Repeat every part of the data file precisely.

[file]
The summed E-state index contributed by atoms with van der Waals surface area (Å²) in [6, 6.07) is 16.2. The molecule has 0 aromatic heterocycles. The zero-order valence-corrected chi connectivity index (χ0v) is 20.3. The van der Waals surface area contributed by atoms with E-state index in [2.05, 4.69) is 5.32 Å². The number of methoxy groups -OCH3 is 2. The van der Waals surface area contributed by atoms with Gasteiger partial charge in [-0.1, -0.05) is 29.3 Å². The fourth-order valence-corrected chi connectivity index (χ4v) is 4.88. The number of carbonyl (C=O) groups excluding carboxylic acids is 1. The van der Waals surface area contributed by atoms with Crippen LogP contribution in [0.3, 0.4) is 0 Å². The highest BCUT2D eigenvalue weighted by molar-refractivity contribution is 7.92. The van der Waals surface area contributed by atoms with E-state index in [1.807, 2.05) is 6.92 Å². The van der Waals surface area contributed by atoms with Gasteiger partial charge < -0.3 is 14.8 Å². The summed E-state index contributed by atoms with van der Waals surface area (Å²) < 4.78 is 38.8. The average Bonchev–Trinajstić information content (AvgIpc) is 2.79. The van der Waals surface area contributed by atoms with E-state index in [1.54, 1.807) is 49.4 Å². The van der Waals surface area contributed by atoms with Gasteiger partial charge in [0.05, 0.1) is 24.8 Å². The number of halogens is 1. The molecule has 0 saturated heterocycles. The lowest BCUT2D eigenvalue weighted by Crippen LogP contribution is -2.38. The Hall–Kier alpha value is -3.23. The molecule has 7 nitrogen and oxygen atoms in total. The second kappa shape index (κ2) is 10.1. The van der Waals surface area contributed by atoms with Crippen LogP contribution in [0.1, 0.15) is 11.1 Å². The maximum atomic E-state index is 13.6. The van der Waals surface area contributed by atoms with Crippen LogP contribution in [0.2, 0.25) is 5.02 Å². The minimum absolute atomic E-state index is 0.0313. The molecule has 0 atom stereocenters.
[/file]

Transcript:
The summed E-state index contributed by atoms with van der Waals surface area (Å²) in [6, 6.07) is 16.2. The molecule has 0 aromatic heterocycles. The zero-order valence-corrected chi connectivity index (χ0v) is 20.3. The van der Waals surface area contributed by atoms with E-state index in [2.05, 4.69) is 5.32 Å². The number of methoxy groups -OCH3 is 2. The van der Waals surface area contributed by atoms with Gasteiger partial charge in [-0.1, -0.05) is 29.3 Å². The fourth-order valence-corrected chi connectivity index (χ4v) is 4.88. The number of carbonyl (C=O) groups excluding carboxylic acids is 1. The van der Waals surface area contributed by atoms with Crippen LogP contribution in [0.3, 0.4) is 0 Å². The highest BCUT2D eigenvalue weighted by molar-refractivity contribution is 7.92. The van der Waals surface area contributed by atoms with E-state index in [1.807, 2.05) is 6.92 Å². The van der Waals surface area contributed by atoms with Gasteiger partial charge < -0.3 is 14.8 Å². The summed E-state index contributed by atoms with van der Waals surface area (Å²) < 4.78 is 38.8. The average Bonchev–Trinajstić information content (AvgIpc) is 2.79. The van der Waals surface area contributed by atoms with E-state index in [1.54, 1.807) is 49.4 Å². The van der Waals surface area contributed by atoms with Gasteiger partial charge in [0.05, 0.1) is 24.8 Å². The number of halogens is 1. The molecule has 0 saturated heterocycles. The lowest BCUT2D eigenvalue weighted by Crippen LogP contribution is -2.38. The Hall–Kier alpha value is -3.23. The molecule has 7 nitrogen and oxygen atoms in total. The second kappa shape index (κ2) is 10.1. The van der Waals surface area contributed by atoms with Crippen LogP contribution in [0.1, 0.15) is 11.1 Å². The maximum atomic E-state index is 13.6. The van der Waals surface area contributed by atoms with Crippen LogP contribution in [0.2, 0.25) is 5.02 Å². The minimum absolute atomic E-state index is 0.0313. The molecule has 0 atom stereocenters.